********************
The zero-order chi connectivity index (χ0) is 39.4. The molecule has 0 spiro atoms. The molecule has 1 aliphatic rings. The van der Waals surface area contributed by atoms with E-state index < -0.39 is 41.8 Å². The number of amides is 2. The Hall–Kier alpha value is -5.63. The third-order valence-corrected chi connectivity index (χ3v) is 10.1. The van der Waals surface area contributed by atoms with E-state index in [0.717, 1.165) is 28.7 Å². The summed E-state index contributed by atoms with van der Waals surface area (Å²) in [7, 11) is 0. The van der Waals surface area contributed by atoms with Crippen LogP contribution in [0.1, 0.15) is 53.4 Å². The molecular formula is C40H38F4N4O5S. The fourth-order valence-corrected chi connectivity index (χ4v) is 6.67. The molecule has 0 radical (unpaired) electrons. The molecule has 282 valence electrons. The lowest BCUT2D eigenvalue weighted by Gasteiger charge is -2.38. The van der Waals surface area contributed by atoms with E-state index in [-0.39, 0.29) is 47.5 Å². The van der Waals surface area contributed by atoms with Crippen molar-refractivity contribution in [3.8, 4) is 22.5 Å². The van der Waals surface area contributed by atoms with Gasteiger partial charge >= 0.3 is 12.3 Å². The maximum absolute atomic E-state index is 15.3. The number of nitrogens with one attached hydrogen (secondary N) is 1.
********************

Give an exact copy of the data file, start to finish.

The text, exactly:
The zero-order chi connectivity index (χ0) is 39.4. The molecule has 0 spiro atoms. The molecule has 1 aliphatic rings. The van der Waals surface area contributed by atoms with E-state index < -0.39 is 41.8 Å². The number of amides is 2. The Hall–Kier alpha value is -5.63. The third-order valence-corrected chi connectivity index (χ3v) is 10.1. The van der Waals surface area contributed by atoms with E-state index in [0.717, 1.165) is 28.7 Å². The summed E-state index contributed by atoms with van der Waals surface area (Å²) in [7, 11) is 0. The van der Waals surface area contributed by atoms with Crippen LogP contribution in [0.1, 0.15) is 53.4 Å². The molecular formula is C40H38F4N4O5S. The fourth-order valence-corrected chi connectivity index (χ4v) is 6.67. The molecule has 0 radical (unpaired) electrons. The molecule has 282 valence electrons. The lowest BCUT2D eigenvalue weighted by Gasteiger charge is -2.38. The van der Waals surface area contributed by atoms with E-state index in [-0.39, 0.29) is 47.5 Å². The van der Waals surface area contributed by atoms with Crippen molar-refractivity contribution in [3.8, 4) is 22.5 Å². The van der Waals surface area contributed by atoms with Gasteiger partial charge >= 0.3 is 12.3 Å². The maximum absolute atomic E-state index is 15.3. The number of nitrogens with one attached hydrogen (secondary N) is 1.